Anthropologist Alan Rogers’ book aims to convince skeptics that Darwin was right.
Even as a child, Alan Rogers was fascinated by evolution and fossils. During a boyhood visit to an uncle’s home in a fossil-rich area of Texas, young Alan had soon gathered dozens of the ancient remains, and by looking them up in a volume about the state’s fossils, he learned that his were from creatures that had lived in the upper Cretaceous period, between 65 and 100 million years ago. His uncle, however, was skeptical. “Couldn’t God have created those rocks all at once,” he asked, “with the fossils right in them?” The boy was at a loss to reply.
Rogers was born in Texas, where his father was a Southern Baptist minister. Rogers’ father eventually left the ministry to practice clinical psychology, the field in which his mother worked, as well. The family lived in Louisiana until Alan was about 7, when they moved to Charleston, W. Va., and began attending an American Baptist church. Rogers’ mother had grown up on a farm, while his father came from a poor family in north Texas, and scientific endeavors and intellectual inquiry weren’t considered significant by most. Many of their relatives viewed Alan and his family as “objects of curiosity,” he recalls, but the couple were educated and wanted their children to be.
Many years after that conversation with his uncle, Rogers went on to become an anthropologist specializing in population genetics and evolutionary ecology. He received his undergraduate degree from the University of Texas-Austin, completed his doctorate at the University of New Mexico in 1982, and came to the University of Utah in 1988. During his studies, he notes, he learned that his uncle had made the same argument first presented by Philip Henry Gosse in the 1850s—and that it had been tackled many times over in the decades since.
Yet despite more exchanges similar to that with his uncle, it wasn’t until around 2006 that Rogers felt the need to share “proof” of evolution in his U undergraduate course Evolution of Human Nature (Anth 1050), after reading a poll reporting that only about half of Americans believe humans evolved. Rogers began spending a week or two in this introductory class focusing on the evidence. And finding no adequate textbook to help him in the task, he finally wrote one, The Evidence for Evolution, published in June 2011 by the University of Chicago Press.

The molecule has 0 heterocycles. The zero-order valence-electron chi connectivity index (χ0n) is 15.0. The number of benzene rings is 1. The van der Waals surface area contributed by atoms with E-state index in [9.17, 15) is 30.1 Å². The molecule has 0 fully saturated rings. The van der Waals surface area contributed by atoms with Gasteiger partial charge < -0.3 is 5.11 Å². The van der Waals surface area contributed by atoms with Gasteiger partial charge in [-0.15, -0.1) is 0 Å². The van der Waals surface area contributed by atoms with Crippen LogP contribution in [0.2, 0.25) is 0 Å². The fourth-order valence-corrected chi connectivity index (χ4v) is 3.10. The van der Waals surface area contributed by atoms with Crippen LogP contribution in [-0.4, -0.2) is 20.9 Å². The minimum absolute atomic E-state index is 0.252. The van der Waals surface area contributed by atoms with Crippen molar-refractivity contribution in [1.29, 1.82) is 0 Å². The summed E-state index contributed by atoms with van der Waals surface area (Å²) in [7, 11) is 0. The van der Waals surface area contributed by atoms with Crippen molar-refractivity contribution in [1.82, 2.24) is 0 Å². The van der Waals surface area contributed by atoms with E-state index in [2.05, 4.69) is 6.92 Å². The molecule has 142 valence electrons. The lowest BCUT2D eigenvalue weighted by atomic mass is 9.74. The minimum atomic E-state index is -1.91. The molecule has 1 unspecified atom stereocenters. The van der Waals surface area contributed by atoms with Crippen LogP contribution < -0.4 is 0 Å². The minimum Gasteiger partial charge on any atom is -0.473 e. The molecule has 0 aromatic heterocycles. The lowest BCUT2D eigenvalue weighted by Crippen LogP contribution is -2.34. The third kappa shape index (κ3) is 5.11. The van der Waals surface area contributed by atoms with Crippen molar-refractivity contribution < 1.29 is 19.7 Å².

Rogers sat down with Continuum to talk about the book and his own evolution as a thinker and teacher.
[Growing up attending an American Baptist church in the South,] were you aware of what other people talked about versus what your church talked about?
I was engrossed in evolution from about the age of 9 or 8, and I don’t remember any difficulty with that in the church in West Virginia. It wasn’t as though they were teaching us evolution, but they weren’t opposing it. However, when I went to visit the church where my father was ordained in Texas, when I was about 10… the Sunday school teacher gave a little presentation about evolution. It was mainly a presentation about Genesis, but then he said, ‘Now, there’s some people who think that first of all there was this big ocean, and they don’t say where that came from. And then something appeared that was alive somehow by magic in the middle of it, and it grew arms and legs and crawled out on land and that was man.’ So, my hand went up, and I said, ‘Pardon me, but I don’t think that’s quite how it went.’ And so we had this conversation, this 40-year-old man and me at the age of 10. And it went back and forth. I don’t remember all the details of it, but I remember at the end, he said, ‘Now, wait a minute. Do you or do you not take the Holy Bible to be the literal word of God?’ And I knew from my parents what the right answer was to that. I knew that you weren’t supposed to interpret the Bible literally, that there was a lot of it that was metaphorical. So I said, ‘Well, no.’ And he said, ‘Then I have nothing further to say to you.’ And that was the end of the conversation. And I sat there, a little pariah at the age of 10 in Sunday school class. It was very, very awkward. So that was my first introduction to the anti-evolutionary perspective that is widespread, certainly in the American South.